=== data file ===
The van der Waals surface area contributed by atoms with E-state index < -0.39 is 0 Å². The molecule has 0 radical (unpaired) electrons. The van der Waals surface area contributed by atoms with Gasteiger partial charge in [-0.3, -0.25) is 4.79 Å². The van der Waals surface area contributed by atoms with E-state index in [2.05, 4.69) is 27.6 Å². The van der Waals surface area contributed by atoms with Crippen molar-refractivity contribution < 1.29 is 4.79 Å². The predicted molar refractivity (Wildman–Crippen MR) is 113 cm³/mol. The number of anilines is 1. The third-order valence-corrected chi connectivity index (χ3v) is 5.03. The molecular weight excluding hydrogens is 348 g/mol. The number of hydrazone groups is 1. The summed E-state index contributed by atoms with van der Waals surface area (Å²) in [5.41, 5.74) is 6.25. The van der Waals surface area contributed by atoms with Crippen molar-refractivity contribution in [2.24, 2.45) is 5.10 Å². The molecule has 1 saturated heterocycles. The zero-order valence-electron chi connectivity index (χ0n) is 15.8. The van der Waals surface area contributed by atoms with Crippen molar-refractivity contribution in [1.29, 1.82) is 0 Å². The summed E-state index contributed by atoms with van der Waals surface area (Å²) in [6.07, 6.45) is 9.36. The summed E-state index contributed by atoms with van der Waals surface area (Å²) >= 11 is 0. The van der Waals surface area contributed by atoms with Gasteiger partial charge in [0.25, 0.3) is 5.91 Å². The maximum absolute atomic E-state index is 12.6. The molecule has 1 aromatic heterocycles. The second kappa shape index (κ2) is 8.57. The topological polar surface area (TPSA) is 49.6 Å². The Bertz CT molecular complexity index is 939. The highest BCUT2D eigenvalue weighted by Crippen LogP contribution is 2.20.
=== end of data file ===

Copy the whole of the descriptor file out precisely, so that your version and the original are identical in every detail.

The van der Waals surface area contributed by atoms with E-state index < -0.39 is 0 Å². The molecule has 0 radical (unpaired) electrons. The van der Waals surface area contributed by atoms with Gasteiger partial charge in [-0.3, -0.25) is 4.79 Å². The van der Waals surface area contributed by atoms with E-state index in [2.05, 4.69) is 27.6 Å². The van der Waals surface area contributed by atoms with Crippen molar-refractivity contribution < 1.29 is 4.79 Å². The predicted molar refractivity (Wildman–Crippen MR) is 113 cm³/mol. The number of anilines is 1. The third-order valence-corrected chi connectivity index (χ3v) is 5.03. The molecular weight excluding hydrogens is 348 g/mol. The number of hydrazone groups is 1. The summed E-state index contributed by atoms with van der Waals surface area (Å²) in [5.41, 5.74) is 6.25. The van der Waals surface area contributed by atoms with Crippen molar-refractivity contribution in [2.24, 2.45) is 5.10 Å². The molecule has 1 saturated heterocycles. The zero-order valence-electron chi connectivity index (χ0n) is 15.8. The van der Waals surface area contributed by atoms with Crippen molar-refractivity contribution in [1.29, 1.82) is 0 Å². The summed E-state index contributed by atoms with van der Waals surface area (Å²) in [6.07, 6.45) is 9.36. The summed E-state index contributed by atoms with van der Waals surface area (Å²) >= 11 is 0. The van der Waals surface area contributed by atoms with Gasteiger partial charge in [0.25, 0.3) is 5.91 Å². The maximum absolute atomic E-state index is 12.6. The molecule has 1 aromatic heterocycles. The second kappa shape index (κ2) is 8.57. The topological polar surface area (TPSA) is 49.6 Å². The Bertz CT molecular complexity index is 939. The highest BCUT2D eigenvalue weighted by Crippen LogP contribution is 2.20.